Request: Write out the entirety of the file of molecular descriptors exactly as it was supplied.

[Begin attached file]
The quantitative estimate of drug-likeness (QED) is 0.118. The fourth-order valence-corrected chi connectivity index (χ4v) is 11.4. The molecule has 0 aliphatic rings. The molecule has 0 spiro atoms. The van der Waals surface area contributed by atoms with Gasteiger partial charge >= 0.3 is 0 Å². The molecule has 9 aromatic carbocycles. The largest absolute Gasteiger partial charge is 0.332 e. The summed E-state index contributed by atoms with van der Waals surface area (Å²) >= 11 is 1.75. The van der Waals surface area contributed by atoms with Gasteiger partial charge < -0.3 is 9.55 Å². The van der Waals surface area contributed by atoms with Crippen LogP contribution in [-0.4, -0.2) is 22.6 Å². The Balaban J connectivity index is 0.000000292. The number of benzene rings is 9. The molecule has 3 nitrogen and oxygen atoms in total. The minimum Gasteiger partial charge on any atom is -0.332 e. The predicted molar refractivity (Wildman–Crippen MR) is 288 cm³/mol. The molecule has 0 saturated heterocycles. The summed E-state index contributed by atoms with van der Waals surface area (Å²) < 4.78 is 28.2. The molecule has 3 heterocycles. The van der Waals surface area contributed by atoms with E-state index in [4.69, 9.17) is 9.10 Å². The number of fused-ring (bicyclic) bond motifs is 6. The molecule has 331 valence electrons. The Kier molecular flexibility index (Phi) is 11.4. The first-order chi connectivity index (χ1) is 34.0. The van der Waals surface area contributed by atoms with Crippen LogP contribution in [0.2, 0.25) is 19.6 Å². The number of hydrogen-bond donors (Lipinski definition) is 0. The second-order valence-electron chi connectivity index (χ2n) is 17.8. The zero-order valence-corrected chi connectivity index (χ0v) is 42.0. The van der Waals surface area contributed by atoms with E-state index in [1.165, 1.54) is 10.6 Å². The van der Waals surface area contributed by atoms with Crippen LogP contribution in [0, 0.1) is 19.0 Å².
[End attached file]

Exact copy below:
The quantitative estimate of drug-likeness (QED) is 0.118. The fourth-order valence-corrected chi connectivity index (χ4v) is 11.4. The molecule has 0 aliphatic rings. The molecule has 0 spiro atoms. The van der Waals surface area contributed by atoms with Gasteiger partial charge >= 0.3 is 0 Å². The molecule has 9 aromatic carbocycles. The largest absolute Gasteiger partial charge is 0.332 e. The summed E-state index contributed by atoms with van der Waals surface area (Å²) >= 11 is 1.75. The van der Waals surface area contributed by atoms with Gasteiger partial charge < -0.3 is 9.55 Å². The van der Waals surface area contributed by atoms with Crippen LogP contribution in [-0.4, -0.2) is 22.6 Å². The Balaban J connectivity index is 0.000000292. The number of benzene rings is 9. The molecule has 3 nitrogen and oxygen atoms in total. The minimum Gasteiger partial charge on any atom is -0.332 e. The predicted molar refractivity (Wildman–Crippen MR) is 288 cm³/mol. The molecule has 0 saturated heterocycles. The summed E-state index contributed by atoms with van der Waals surface area (Å²) < 4.78 is 28.2. The molecule has 3 heterocycles. The van der Waals surface area contributed by atoms with E-state index in [4.69, 9.17) is 9.10 Å². The number of fused-ring (bicyclic) bond motifs is 6. The molecule has 331 valence electrons. The Kier molecular flexibility index (Phi) is 11.4. The first-order chi connectivity index (χ1) is 34.0. The van der Waals surface area contributed by atoms with Crippen LogP contribution in [0.2, 0.25) is 19.6 Å². The number of hydrogen-bond donors (Lipinski definition) is 0. The second-order valence-electron chi connectivity index (χ2n) is 17.8. The zero-order valence-corrected chi connectivity index (χ0v) is 42.0. The van der Waals surface area contributed by atoms with E-state index in [1.165, 1.54) is 10.6 Å². The van der Waals surface area contributed by atoms with Crippen LogP contribution in [0, 0.1) is 19.0 Å².